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Replies: 1   Last Post: Feb 5, 2013 11:23 AM

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Pentcho Valev

Posts: 6,212
Registered: 12/13/04
Posted: Feb 3, 2013 7:45 AM
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"Is scientific genius extinct? One expert thinks so. (...) This isn't the first time someone has predicted that science's most exciting days are over. Before the arrival of quantum mechanics and Einstein's theory of relativity, two theories physicists have not yet been able to reconcile, 19th-century scientists predicted that all major discoveries had been made, Sherrilyn Roush, an associate professor of philosophy at the University of California, Berkeley, pointed out. "They didn't see the revolution coming, didn't even see the need for it," Roush told LiveScience in an email, adding, "Above all, revolution and genius, like accidents, are not predictable. You often don't even know you need them until they show up."

The Einsteinian "revolution" consisted in the replacement of a true but dull theory by a false (more precisely, absurd) but exciting one. Since Newton's emission theory of light had explained everything within its scope in the 18th century, at the end of the 19th century it seemed so archaic and dull that scientists did not even consider it as they were trying to interpret the Michelson-Morley experiment (although in 1887 the emission theory was the only one able to explain the null result of the experiment):
John Norton: "These efforts were long misled by an exaggeration of the importance of one experiment, the Michelson-Morley experiment, even though Einstein later had trouble recalling if he even knew of the experiment prior to his 1905 paper. This one experiment, in isolation, has little force. Its null result happened to be fully compatible with Newton's own emission theory of light. Located in the context of late 19th century electrodynamics when ether-based, wave theories of light predominated, however, it presented a serious problem that exercised the greatest theoretician of the day."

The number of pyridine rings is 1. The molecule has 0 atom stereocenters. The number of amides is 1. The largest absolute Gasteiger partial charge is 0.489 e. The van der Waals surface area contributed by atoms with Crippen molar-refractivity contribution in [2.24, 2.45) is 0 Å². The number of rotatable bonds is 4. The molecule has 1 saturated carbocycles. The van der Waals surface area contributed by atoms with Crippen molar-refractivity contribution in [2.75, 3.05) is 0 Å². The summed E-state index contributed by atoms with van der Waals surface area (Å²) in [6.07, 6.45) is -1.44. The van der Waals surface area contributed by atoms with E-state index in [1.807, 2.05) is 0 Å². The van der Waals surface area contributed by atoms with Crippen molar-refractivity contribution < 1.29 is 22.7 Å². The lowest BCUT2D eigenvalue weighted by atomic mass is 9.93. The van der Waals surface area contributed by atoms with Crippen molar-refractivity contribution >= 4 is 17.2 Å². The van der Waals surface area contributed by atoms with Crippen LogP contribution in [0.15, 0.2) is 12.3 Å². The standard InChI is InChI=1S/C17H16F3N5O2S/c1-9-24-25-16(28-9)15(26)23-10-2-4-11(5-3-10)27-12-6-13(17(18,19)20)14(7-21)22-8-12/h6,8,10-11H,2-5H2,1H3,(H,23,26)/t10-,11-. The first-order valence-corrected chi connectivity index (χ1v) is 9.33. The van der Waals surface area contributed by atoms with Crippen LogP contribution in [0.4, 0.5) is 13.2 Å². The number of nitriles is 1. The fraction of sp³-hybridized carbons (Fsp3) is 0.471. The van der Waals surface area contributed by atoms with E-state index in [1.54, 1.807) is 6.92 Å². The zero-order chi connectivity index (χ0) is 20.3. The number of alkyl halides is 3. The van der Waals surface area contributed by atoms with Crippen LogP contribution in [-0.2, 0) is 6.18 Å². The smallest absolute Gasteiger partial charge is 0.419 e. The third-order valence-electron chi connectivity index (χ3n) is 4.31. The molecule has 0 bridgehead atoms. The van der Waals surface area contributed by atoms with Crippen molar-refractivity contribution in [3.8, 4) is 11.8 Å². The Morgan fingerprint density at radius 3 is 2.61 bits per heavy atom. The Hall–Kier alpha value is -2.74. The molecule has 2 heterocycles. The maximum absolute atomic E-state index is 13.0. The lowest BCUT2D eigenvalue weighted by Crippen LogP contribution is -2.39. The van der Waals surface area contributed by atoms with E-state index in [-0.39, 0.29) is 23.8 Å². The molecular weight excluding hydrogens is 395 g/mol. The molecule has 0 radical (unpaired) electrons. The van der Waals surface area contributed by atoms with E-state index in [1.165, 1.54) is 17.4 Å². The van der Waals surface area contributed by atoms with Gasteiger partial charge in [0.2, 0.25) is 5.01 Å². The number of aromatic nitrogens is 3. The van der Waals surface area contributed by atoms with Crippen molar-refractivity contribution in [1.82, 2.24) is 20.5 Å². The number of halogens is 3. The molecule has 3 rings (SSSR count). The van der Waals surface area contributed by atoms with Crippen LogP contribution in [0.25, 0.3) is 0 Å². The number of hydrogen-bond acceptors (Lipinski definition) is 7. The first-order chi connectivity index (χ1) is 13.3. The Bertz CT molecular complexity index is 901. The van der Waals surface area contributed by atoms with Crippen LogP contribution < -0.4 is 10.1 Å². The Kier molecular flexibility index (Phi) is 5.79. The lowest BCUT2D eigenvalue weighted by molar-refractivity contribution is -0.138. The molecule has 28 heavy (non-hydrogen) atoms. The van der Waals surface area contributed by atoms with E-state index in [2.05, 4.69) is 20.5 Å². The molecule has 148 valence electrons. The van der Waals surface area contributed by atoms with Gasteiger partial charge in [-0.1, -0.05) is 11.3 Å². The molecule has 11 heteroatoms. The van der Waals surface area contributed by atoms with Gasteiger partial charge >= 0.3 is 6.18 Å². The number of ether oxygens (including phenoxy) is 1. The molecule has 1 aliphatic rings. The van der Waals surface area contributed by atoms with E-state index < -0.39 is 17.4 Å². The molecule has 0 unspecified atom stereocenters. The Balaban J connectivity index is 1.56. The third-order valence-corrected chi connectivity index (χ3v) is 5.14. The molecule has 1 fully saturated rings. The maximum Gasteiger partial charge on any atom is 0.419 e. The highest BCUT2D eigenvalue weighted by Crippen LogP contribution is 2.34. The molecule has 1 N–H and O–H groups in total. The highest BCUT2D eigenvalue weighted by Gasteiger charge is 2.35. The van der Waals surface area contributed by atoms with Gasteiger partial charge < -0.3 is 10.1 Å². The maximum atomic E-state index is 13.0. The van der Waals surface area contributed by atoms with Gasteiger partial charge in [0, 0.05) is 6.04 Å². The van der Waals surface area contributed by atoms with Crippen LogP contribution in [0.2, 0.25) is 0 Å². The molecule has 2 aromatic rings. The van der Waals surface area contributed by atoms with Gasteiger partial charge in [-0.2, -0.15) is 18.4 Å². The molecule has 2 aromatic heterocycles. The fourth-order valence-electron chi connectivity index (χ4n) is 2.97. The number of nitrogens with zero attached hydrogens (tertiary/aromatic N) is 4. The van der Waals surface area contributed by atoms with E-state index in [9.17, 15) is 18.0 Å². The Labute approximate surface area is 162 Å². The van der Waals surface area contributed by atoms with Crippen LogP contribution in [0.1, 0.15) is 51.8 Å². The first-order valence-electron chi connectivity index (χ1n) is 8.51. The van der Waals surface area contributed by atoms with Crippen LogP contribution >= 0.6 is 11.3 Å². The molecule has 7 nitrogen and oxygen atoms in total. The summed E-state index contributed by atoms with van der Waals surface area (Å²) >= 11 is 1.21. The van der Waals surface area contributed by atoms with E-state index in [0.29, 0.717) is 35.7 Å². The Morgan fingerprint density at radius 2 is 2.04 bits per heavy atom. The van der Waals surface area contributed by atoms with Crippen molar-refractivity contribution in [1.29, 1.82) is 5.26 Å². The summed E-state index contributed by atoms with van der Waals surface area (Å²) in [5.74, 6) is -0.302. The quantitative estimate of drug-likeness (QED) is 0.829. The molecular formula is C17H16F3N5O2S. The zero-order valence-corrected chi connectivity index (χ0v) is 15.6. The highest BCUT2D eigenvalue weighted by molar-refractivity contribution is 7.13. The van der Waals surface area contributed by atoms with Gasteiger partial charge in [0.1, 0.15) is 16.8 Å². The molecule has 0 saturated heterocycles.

John Norton: "In addition to his work as editor of the Einstein papers in finding source material, Stachel assembled the many small clues that reveal Einstein's serious consideration of an emission theory of light; and he gave us the crucial insight that Einstein regarded the Michelson-Morley experiment as evidence for the principle of relativity, whereas later writers almost universally use it as support for the light postulate of special relativity. Even today, this point needs emphasis. The Michelson-Morley experiment is fully compatible with an emission theory of light that CONTRADICTS THE LIGHT POSTULATE."

In other words, the pre-revolutionary situation in science at the end of the 19th century was characterized by unbearable boredom, not by an unbearably large set of anomalies (as Kuhn teaches). Initially (and for the decades that followed) the breathtaking absurdity did cure the boredom indeed:
John Barrow: "EINSTEIN RESTORED FAITH IN THE UNINTELLIGIBILITY OF SCIENCE. Everyone knew that Einstein had done something important in 1905 (and again in 1915) but almost nobody could tell you exactly what it was. When Einstein was interviewed for a Dutch newspaper in 1921, he attributed his mass appeal to the mystery of his work for the ordinary person: "Does it make a silly impression on me, here and yonder, about my theories of which they cannot understand a word? I think it is funny and also interesting to observe. I am sure that it is the mystery of non-understanding that appeals to themit impresses them, it has the colour and the appeal of the mysterious." Relativity was a fashionable notion. It promised to sweep away old absolutist notions and refurbish science with modern ideas. In art and literature too, revolutionary changes were doing away with old conventions and standards. ALL THINGS WERE BEING MADE NEW. EINSTEIN'S RELATIVITY SUITED THE MOOD. Nobody got very excited about Einstein's brownian motion or his photoelectric effect but RELATIVITY PROMISED TO TURN THE WORLD INSIDE OUT."

Nowadays the Einsteinian "science" is simply dead. And it proves impossible to show that dead science is dead. Those who try sooner or later find themselves in Mr. Praline's situation (note that no genius can offer arguments more convincing than Mr. Praline's arguments):
Owner: Oh yes, the, uh, the Norwegian Blue...What's,uh...What's wrong with it?
Mr. Praline: I'll tell you what's wrong with it, my lad. 'E's dead, that's what's wrong with it!
Owner: No, no, 'e's uh,...he's resting.
Mr. Praline: Look, matey, I know a dead parrot when I see one, and I'm looking at one right now.
Owner: No no he's not dead, he's, he's restin'! Remarkable bird, the Norwegian Blue, idn'it, ay? Beautiful plumage!
Mr. Praline: No, I'm sorry! I'm not prepared to pursue my line of inquiry any longer as I think this is getting too silly!

Pentcho Valev

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